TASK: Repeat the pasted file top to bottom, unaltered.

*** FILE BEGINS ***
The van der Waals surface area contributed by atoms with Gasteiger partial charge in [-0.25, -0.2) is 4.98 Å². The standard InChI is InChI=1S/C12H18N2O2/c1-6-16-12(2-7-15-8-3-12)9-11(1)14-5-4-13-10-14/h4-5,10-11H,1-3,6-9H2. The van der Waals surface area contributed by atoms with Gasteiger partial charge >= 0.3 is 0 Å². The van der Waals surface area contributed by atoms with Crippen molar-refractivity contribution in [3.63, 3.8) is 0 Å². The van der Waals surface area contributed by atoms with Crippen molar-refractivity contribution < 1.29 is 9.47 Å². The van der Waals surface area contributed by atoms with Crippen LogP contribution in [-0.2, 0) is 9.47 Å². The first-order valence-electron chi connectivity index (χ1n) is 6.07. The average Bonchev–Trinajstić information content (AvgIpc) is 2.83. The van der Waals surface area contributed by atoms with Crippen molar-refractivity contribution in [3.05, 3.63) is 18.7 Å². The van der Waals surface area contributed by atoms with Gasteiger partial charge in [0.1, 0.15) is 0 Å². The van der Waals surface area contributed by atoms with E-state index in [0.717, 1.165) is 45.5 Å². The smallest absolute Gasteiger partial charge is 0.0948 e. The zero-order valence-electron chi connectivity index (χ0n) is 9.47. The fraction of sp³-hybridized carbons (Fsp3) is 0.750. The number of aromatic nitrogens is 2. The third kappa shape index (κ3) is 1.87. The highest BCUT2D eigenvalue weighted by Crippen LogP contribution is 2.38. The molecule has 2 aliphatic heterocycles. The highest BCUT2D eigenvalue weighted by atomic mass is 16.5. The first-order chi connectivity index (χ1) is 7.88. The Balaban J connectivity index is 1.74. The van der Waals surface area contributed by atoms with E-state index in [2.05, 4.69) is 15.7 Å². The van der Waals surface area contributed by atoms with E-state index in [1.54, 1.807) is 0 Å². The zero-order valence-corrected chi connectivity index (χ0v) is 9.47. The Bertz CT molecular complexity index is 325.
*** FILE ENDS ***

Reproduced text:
The van der Waals surface area contributed by atoms with Gasteiger partial charge in [-0.25, -0.2) is 4.98 Å². The standard InChI is InChI=1S/C12H18N2O2/c1-6-16-12(2-7-15-8-3-12)9-11(1)14-5-4-13-10-14/h4-5,10-11H,1-3,6-9H2. The van der Waals surface area contributed by atoms with Gasteiger partial charge >= 0.3 is 0 Å². The van der Waals surface area contributed by atoms with Crippen molar-refractivity contribution in [3.63, 3.8) is 0 Å². The van der Waals surface area contributed by atoms with Crippen molar-refractivity contribution < 1.29 is 9.47 Å². The van der Waals surface area contributed by atoms with Crippen LogP contribution in [-0.2, 0) is 9.47 Å². The first-order valence-electron chi connectivity index (χ1n) is 6.07. The average Bonchev–Trinajstić information content (AvgIpc) is 2.83. The van der Waals surface area contributed by atoms with Crippen molar-refractivity contribution in [3.05, 3.63) is 18.7 Å². The van der Waals surface area contributed by atoms with Gasteiger partial charge in [0.1, 0.15) is 0 Å². The van der Waals surface area contributed by atoms with E-state index in [0.717, 1.165) is 45.5 Å². The smallest absolute Gasteiger partial charge is 0.0948 e. The zero-order valence-electron chi connectivity index (χ0n) is 9.47. The fraction of sp³-hybridized carbons (Fsp3) is 0.750. The number of aromatic nitrogens is 2. The third kappa shape index (κ3) is 1.87. The highest BCUT2D eigenvalue weighted by Crippen LogP contribution is 2.38. The molecule has 2 aliphatic heterocycles. The highest BCUT2D eigenvalue weighted by atomic mass is 16.5. The first-order chi connectivity index (χ1) is 7.88. The Balaban J connectivity index is 1.74. The van der Waals surface area contributed by atoms with E-state index in [2.05, 4.69) is 15.7 Å². The van der Waals surface area contributed by atoms with E-state index in [1.54, 1.807) is 0 Å². The zero-order valence-corrected chi connectivity index (χ0v) is 9.47. The Bertz CT molecular complexity index is 325.